Look closely at a screw head and a new bit. The bit comes close to a sharp point and the socket in the screw is flat at the bottom. They physically don't match. Since that time at work the first thing I do is grind the point of a new phillips driver, and one lasts way longer and don't hardly ever strip a screw head any more.
     
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  11. Nykolas

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    Aug 27, 2013
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    The reason (in my experience) for stripped Phillips drivers is that imperial drivers (available in North America) are used on metric screws. The specs are quite different for the 2 designs. E
     
  12. mcgyvr

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    Bits strip because you are either using the wrong size/type for the job or aren't pressing hard enough so it keeps spinning out or keeping it spinning (power tools) after it cams out or its just cheap/soft junk.

    At work I buy nice ones from Apex (Cooper) tools and the #2's last years, #1 maybe 6 months used all day long in the assembly department.. Torques up to 16 in-lbs..
    All the #2's we use are ground on the tip as shortbus was explaining.
    All heat treated..
    The ACR type is great too..
    http://www.apexpowertools.com/catalog/pdffiles/TC-100_EN.pdf

    We buy from HF Wilson
     
  13. paulktreg

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    Jun 2, 2008
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    Phillips or Pozidriv? I'm sure this is part of the problem in that they are different and damage can occur when using the wrong driver.
     
  14. Gdrumm

    Thread Starter Distinguished Member

    Aug 29, 2008
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    Awesome feedback guys.
    I will check out the Apex site.

    I do tend to be rough on these small screwdrivers, and they are mounted in a battery operated screwdriver.
    But still, they have lasted for 2-3 years (doing hobbiest work).

    I've learned a lot from this thread.

    Why Flatblade?
    Well, it's less ingenious to be sure, but I can relate that many times I've had to make a head when what was left was stripped out, and I grabbed my handy dandy hacksaw, and created a slot that worked.

    I've also used the slim shank flatblade bit to go down in a hole and loosen a triangle head (security screw), when a Phillips just wouldn't do.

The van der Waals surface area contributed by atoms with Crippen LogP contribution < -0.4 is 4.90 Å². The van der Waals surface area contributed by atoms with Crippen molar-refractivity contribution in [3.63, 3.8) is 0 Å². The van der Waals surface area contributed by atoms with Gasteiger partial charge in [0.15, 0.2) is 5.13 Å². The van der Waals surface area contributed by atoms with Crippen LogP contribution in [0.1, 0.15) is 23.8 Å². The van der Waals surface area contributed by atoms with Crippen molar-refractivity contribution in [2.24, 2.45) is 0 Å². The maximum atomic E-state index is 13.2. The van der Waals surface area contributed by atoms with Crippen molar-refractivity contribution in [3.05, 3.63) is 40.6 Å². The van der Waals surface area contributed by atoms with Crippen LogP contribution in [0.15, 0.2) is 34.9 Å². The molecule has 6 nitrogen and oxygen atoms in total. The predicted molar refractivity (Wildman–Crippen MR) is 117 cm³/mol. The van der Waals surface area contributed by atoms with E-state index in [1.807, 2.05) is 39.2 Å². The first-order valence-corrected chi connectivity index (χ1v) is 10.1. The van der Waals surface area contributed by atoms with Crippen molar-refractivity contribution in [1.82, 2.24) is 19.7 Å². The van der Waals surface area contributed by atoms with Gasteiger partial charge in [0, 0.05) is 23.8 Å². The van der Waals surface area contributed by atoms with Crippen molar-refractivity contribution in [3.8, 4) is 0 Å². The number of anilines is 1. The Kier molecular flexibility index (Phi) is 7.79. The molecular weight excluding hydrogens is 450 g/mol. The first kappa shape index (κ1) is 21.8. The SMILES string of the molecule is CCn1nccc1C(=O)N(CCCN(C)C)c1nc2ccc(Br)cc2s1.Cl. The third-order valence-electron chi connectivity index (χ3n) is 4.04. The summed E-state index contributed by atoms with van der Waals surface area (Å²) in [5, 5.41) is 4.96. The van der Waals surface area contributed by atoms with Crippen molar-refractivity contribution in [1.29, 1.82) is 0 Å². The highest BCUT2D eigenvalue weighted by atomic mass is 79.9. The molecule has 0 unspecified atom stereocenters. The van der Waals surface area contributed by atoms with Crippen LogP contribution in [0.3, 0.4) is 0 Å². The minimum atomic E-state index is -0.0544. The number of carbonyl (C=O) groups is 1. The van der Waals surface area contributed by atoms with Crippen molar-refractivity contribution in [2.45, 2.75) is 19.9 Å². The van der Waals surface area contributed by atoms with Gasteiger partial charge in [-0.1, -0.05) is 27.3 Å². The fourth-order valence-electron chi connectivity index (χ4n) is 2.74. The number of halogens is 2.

Donyboy 73 on Youtube had a pair of Pliers, with a perpendicular slot in the face, and that is a nice tool for removing bolts with stripped out heads also.

    Great read guys, thanks
     
  15. gerty

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  16. MaxHeadRoom

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  17. gerty

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  18. MrAl

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    Jun 17, 2014
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    Hi,

    One thing about phillips screw heads is it is harder to break the head of the screw off by using too much torque. The square head types are susceptible to head twist off, but i still like them because i know not to put too much torque on the screw, except in carpentry.
    Here in the USA the square heads are VERY common for use in outside decks and stuff like that where you need a long screw and it takes a lot of torque to get it in right.

    I have also found that a slight modification to the phillips head driver helps improve the screw head grab and reduces the tendency for the driver to push itself out of the screw head pattern hole. As someone else mentioned, the first thing is to make sure the DEPTH of the driver tip ls LESS than the head pattern depth or else the driver bottoms out and so the four 'teeth' dont grab right they just wedge themselves out of the hole and that leads to wear problems.
    The second thing is that the 'teeth' themselves need to be ground such that they are flat when viewed from the side rather than with a slight bevel. The bevel will cause the driver tip to ride up in the four grooves of the head and that means a lot of downward force is necessary just to keep the dang tip in the screw head recess. If the 'teeth' are ground flat with sharp edges, the bit actually bites into the walls of the recess slots and that means it no longer has a tendency to wedge itself out. That means very little downward pressure is needed to keep the tip in the head recess.

    I ran across this problem a long time ago too because the bits seemed to wear out so fast. After carefully grinding one with the Dremel even an old worn out bit worked again, and worked like no other had worked before that. I highly recommend trying this.
    Also, when this is done even if just two of the four 'teeth' of the phillips head driver contact the screw head, it still turns nicely. That's because if even just two make contact the torque is like that of a slotted screw, which of course works pretty well with a bit more bother.

    Before i tried the square heads i used almost all phillips. Now i prefer the square heads whenever i can use them. They even make stainless steel 3 inch long ones for outside patio decks and the like.

    I also like hex heads, but they seem harder to find locally. Even HomeDepot stocks several sizes of the square head screws (although no bolts i dont think, just the wood screws).
     
  19. shortbus

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    Sep 30, 2009
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    This is why I also have metric crescent wrenches and left handed monkey wrenches in my tool box.
     
  20. Gdrumm

    Thread Starter Distinguished Member

    Aug 29, 2008
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    I've seen some decking screws recently with a Torx head, and Square Head also.
    I suppose the strength is needed to torque the bolts all the way down, without slipping (which a Phillips does...slip)

    I think I will go back to Lowes and buy a new set, and just make sure the point isn't too long (as mentioned here......Thanks for the excellent tip.

    Gary